As Bitcoin starts to gain traction as an alternative payment method, the role of a middleman to facilitate the purchase of goods and services across the world bought with the virtual currency becomes more important.
GoCoin, a US- and Singapore-based company, is entering this space as it seeks to directly compete with BitPay as a Bitcoin payment processing service for merchants. The company is currently in private beta with a pool of private merchants, and has plans to launch officially later this month.
To kick off its business, GoCoin has raised a seed round of over $550,000 and will focus initially on countries in Asia and South America, “where the challenges of accepting credit cards and purchasing goods and services online between even neighboring countries can be especially difficult.”
In terms of industries, the company will zoom in on helping to facilitate Bitcoin payments for e-commerce, digital content and interactive gaming first.
Co-founder Steve Beauregard says that GoCoin is aimed at helping merchants with complex back-end requirements easily incorporate Bitcoin into their various payment methods — without fearing that their internal systems will be compromised.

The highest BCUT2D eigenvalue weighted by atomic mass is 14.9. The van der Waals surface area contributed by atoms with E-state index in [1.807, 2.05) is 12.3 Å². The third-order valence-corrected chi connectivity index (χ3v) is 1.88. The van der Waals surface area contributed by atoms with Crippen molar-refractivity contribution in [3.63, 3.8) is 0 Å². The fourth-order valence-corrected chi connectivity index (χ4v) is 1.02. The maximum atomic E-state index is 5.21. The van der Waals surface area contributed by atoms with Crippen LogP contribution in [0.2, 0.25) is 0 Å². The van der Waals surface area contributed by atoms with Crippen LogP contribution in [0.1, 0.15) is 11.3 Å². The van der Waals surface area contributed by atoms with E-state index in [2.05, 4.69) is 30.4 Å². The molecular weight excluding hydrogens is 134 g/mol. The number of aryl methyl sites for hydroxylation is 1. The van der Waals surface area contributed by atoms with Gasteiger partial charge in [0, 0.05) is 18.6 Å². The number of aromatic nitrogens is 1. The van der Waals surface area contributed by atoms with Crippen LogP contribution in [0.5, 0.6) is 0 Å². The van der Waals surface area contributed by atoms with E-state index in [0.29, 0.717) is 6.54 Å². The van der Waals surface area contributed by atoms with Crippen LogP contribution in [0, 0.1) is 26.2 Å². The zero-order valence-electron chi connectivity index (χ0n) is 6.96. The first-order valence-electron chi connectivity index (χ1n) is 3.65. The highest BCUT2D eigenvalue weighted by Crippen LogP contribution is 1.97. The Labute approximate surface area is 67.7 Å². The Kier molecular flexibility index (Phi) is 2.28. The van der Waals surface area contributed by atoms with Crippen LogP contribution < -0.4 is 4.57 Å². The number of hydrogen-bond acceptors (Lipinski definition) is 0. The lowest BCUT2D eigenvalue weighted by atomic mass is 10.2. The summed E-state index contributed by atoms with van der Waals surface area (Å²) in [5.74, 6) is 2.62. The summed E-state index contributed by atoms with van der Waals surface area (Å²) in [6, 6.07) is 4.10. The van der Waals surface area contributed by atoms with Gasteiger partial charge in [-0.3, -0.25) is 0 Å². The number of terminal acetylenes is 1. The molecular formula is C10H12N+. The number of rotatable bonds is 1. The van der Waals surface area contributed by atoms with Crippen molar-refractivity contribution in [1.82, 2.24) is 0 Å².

As digital currency becomes more pervasive, it’s imperative that software developers have advanced tools to fully integrate a scalable digital currency payment system across the globe. Merchants should be able to accept not just Bitcoin, but also other digital currencies as those emerge.
More importantly, perhaps, is what GoCoin’s board chairman Brock Pierce points out: that as Bitcoin becomes more widely accepted, it will help to simplify cross-border commercial transactions. As shoppers become more global, varying exchange rates become a challenge to manage, and Bitcoin is an easy way to speak a common currency language. Whether or not the virtual currency can gain more traction than what it has now though — especially as its volatility is a cause for concern — is what GoCoin is betting on.
Pierce is confident though. “The future of currency is digital and the old payment systems used today were not designed for the Internet,” he says.
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